Nothing in life is static: movie culture should be dynamic.  There was a time twin babies had to be killed in many communities in this country, but magnifying such today is evidently anachronistic. Sticking to the osu caste system, the suppression of widows and genital mutilation is barbaric: the content of Nigerian films should be in tandem with the paradigm shift in the society. The idea, however, is not just about issuing a ban, but more about the state of enlightenment and development of those involved in the industry. Their production naturally would not just portray their creative predilections, but also their level of consciousness, which makes it important to raise the consciousness of movie producers and practitioners, such that they would key into the idea of using their films to portray the limitations of rituals and not seek to glamorize them. Indeed, with the right kind of consciousness, films and movies are some of the best ways to help change society and correct anomalies. The idea should be to conscientize movie practitioners about the need to observe the limits and negatives of rituals and use their craft to help dissuade society from them. The government should take up this advocacy in earnest.

Source: The ban on money ritual, other vices in movies

The plight of people with albinism in Zambia – a cry for protection and assistance

Zambia’s Eastern Province is notoriously known for its ritualistic murders. Allegedly, the country’s Eastern Province records the highest number of ritualistic murder cases.

I’ve posted earlier on the plight of people with albinism in Zambia and the attacks on and murder of innocent people in this remote province of Zambia. In 2019, within a short period of time, two murder cases were reported. In March the following year, another gruesome murder was committed in the Eastern Province. In Chipata, the mutilated body of the albino victim was discovered with tongue, eyes and arms missing. The Executive Director of the National Albinism Initiative Network of Zambia, Ruth Zulu, deplored the stigmatization, discrimination and murder of people and published a plea for a legal framework to address this nationwide problem. In vain. The murders continued as the article below painfully demonstrates.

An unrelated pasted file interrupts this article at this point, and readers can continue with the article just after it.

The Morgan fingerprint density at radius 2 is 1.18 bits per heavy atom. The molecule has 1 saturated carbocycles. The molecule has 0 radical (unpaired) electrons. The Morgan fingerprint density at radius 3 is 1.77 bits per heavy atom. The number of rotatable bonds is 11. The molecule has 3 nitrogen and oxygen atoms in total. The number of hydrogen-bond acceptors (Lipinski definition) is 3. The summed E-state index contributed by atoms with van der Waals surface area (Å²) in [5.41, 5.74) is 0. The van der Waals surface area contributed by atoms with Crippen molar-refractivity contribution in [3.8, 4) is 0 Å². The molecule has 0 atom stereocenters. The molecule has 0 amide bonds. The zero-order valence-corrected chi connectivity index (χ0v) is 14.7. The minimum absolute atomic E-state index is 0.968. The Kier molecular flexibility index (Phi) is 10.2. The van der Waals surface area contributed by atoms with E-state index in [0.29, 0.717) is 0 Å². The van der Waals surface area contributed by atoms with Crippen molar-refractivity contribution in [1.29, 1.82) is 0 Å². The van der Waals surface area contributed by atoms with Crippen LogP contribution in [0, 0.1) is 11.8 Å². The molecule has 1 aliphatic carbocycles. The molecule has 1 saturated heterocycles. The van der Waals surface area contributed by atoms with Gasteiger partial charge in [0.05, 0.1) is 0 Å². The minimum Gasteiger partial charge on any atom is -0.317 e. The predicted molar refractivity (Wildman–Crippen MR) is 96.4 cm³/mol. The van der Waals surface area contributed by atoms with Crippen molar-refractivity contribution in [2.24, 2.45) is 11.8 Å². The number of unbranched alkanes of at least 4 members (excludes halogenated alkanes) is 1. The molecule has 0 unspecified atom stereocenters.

Katerina Mildnerova, a Czech social and cultural anthropologist, and Antonio Costa, an independent photojournalist originally from Mozambique, are to be commended for their initiative.
Read more about their cry for help and protection of people living with albinism in Zambia below.

The plight of people with albinism in Zambia – a cry for protection and assistance

Published: May 10, 2024
By: Znesnáze – Olomouc / Organizer: Nadační fond pomoci

In the middle of the night, there was a pounding on the door. “Open up, Zambian police!” I see four masked men. They broke into the house where I was sleeping with my children. They pointed guns at me and threatened me, “If you scream, we’ll kill you.” Two of them dragged me behind the house and held a gun to my head. Then I heard a terrible scream. “Mommy, mommy, they chopped my sister’s arm!” My son sobbed with tears. At that moment, those two men threw me to the ground and started to run away. I came into the room and saw my daughter in a pool of blood…” 

The brutal attack on little Jemimah took place in June 2021 in the Northern Province of Zambia. The two-year-old girl lost her right arm, which was chopped off by unknown attackers with a machete. This case has not yet been investigated by the Zambian police and none of the attackers have been persecuted and sentenced. Jamimah lives with other children with albinism in an orphanage in the capital Lusaka. In the same year two other nine-year-old boys were ritually attacked and mutilated. One lost his right arm, the other his fingers. 

These stories are just some of the many we encountered during our research in 2023.